I know what you’re thinking.
“That has to be disgusting.” “Raw collard greens are too bitter!” “No one would eat that!”
All I have to say is… you’re right. Well, sort of.
Raw collard greens are bitter, but they are so essential. Collard greens are your kale leaf’s sturdier cousin, with a similar nutritional profile. Tons of calcium, protein, fiber, countless antioxidants and minerals, and many of the natural antivirals and antibiotics we need. Collards have plenty of the vitamins that keep your hair, skin and nails flowing and growing; your blood and lungs pumping; your stomach and liver healthy; and your bones nice and strong. No wonder the old folks swore by collards.
So often, people make remarks about collards being “slave food,” and it confuses me – seeing as how, once upon a time, all food in this country was made by slaves – recipes often came from slaves’ home countries, cooking methods and techniques were brought here from native countries, ingredients and flavor combinations as well – all food is slave food. (And, really, we know how I feel about the term “slave food,” right?)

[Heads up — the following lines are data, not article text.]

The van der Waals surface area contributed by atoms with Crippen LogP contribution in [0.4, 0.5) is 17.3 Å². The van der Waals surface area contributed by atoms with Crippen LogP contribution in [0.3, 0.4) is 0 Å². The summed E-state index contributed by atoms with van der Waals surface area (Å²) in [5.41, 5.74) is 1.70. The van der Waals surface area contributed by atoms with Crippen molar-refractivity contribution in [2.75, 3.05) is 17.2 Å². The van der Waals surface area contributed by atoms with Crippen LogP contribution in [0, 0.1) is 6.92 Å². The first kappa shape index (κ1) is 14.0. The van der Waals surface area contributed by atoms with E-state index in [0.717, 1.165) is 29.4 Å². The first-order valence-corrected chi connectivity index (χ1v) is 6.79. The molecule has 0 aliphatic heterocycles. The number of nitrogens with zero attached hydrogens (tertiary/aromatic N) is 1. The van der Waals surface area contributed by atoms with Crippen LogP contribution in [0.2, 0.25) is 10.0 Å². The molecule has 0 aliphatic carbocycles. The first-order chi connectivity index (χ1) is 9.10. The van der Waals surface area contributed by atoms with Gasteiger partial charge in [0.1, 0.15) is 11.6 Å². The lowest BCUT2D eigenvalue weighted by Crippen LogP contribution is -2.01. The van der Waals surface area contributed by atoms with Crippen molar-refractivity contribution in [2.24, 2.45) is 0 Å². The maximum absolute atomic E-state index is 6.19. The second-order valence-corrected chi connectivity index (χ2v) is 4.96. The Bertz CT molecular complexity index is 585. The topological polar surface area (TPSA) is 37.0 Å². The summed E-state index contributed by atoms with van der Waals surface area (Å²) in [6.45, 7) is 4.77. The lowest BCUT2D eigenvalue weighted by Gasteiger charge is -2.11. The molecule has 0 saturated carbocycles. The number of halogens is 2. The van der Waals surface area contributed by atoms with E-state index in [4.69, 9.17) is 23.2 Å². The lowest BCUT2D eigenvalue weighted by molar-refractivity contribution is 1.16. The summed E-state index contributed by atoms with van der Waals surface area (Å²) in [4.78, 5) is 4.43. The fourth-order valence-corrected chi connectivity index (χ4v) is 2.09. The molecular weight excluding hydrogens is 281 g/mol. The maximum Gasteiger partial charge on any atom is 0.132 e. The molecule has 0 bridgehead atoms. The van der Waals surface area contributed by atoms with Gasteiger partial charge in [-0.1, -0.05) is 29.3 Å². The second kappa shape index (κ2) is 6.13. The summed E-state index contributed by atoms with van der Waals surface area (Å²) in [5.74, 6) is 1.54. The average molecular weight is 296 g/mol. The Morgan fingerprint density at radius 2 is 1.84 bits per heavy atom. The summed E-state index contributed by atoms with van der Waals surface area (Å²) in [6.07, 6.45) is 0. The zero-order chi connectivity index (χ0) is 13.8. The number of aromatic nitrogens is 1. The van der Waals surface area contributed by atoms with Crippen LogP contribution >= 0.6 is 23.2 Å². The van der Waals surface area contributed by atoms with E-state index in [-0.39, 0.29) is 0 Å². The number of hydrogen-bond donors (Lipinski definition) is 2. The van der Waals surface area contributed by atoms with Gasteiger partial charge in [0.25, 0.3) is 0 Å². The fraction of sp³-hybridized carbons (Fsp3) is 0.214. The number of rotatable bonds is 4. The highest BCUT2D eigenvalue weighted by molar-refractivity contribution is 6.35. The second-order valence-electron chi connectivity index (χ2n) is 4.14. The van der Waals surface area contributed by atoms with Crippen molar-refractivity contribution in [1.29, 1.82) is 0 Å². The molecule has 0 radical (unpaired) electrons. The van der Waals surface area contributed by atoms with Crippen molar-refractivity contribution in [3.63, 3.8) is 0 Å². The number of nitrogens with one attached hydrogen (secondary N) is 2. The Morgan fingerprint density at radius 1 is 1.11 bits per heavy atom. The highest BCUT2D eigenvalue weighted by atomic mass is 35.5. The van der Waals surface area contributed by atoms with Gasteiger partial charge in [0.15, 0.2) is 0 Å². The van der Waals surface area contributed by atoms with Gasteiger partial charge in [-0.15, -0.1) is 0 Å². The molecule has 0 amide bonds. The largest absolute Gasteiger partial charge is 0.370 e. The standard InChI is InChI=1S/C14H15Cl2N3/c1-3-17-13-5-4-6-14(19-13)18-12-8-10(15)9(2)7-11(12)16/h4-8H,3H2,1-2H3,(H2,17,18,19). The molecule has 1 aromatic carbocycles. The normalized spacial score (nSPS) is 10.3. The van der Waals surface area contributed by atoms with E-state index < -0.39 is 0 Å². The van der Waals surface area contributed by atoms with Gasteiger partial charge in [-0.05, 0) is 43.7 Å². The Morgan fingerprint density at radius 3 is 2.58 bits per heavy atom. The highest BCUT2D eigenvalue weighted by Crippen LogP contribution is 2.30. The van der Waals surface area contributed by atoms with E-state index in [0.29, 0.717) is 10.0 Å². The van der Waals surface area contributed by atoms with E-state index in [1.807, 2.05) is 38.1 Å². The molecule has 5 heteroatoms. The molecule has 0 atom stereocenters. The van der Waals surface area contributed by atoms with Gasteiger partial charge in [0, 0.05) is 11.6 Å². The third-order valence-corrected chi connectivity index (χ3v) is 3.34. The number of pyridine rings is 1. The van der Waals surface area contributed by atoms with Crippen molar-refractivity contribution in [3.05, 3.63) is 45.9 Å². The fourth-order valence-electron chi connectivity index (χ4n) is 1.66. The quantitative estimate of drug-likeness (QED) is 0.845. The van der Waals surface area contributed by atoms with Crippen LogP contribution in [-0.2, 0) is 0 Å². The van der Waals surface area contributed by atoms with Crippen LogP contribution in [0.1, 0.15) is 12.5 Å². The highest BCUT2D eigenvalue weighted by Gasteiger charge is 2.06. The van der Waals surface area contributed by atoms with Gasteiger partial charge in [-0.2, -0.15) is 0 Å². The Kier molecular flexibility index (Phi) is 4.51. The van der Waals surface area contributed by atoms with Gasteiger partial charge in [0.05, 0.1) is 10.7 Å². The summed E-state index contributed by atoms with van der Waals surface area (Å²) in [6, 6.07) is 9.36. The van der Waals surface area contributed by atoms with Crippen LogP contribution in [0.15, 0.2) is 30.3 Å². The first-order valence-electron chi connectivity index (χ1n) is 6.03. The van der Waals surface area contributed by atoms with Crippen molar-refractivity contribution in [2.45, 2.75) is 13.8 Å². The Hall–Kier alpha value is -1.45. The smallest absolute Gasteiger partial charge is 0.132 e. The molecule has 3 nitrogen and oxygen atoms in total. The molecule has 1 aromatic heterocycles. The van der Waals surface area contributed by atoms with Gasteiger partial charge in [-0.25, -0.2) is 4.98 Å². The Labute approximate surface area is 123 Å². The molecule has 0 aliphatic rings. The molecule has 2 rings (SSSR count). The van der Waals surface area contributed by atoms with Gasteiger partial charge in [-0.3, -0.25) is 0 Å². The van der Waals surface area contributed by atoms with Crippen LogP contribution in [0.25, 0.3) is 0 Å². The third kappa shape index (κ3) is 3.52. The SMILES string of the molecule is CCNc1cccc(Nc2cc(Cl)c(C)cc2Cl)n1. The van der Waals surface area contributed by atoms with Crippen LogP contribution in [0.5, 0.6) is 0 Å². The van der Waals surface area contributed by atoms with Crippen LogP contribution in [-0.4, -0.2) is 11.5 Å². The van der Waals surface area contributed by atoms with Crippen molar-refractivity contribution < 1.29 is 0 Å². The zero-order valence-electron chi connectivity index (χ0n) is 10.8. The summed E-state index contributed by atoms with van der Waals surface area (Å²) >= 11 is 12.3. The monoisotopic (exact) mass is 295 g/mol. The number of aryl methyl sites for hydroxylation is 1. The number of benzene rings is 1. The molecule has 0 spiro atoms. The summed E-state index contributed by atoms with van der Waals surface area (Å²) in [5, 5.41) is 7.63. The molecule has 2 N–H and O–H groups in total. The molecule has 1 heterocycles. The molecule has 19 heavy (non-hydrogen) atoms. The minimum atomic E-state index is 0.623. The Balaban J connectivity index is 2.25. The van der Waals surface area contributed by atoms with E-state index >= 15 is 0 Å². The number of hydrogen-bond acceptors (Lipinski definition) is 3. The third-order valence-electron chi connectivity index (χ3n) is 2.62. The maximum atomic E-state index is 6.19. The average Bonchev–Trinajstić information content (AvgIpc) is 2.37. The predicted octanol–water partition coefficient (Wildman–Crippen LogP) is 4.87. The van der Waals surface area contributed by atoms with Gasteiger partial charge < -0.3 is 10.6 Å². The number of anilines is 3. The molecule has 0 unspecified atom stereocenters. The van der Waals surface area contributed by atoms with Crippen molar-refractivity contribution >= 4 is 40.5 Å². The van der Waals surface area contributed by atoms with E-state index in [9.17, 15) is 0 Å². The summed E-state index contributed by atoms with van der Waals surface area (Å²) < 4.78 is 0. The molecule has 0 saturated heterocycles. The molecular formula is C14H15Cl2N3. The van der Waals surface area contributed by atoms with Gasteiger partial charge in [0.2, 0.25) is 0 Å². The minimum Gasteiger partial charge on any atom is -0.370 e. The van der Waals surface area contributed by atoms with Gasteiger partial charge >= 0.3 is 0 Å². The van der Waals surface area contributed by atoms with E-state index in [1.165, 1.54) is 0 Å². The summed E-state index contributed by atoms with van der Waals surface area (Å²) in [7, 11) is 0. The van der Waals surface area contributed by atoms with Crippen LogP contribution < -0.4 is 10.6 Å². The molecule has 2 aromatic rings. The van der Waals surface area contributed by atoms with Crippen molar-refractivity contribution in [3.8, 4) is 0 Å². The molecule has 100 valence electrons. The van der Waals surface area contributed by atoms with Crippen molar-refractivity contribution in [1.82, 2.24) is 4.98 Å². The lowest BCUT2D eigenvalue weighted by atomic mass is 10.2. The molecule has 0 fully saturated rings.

It makes sense, in my mind, that collards would become a target of people who want to blame soul food for The Health Plight of Black Americans in the 21st Century. I mean, I get it – a soul food meal isn’t complete without a giant pot of greens in the middle of the kitchen. Except… no one is spending hours cleaning, cutting, and simmering a pot of greens 7 days a week, three times a day… and I don’t know about you, but a pot of greens never lasts longer than a day or two in this house. Soul food is simply too labor intensive for the average black person – who, despite what certain media might lead you to believe, does have a job – to prepare often enough to do the damage its done to our collective health as a community. (For other reasons why we should stop skewering black foodways, read here.)
In other words, chances are far higher that your favorite lunch spot or the place you “stop by to pick up dinner” from is much more responsible for whatever health problems you might be facing than that pot of collard greens.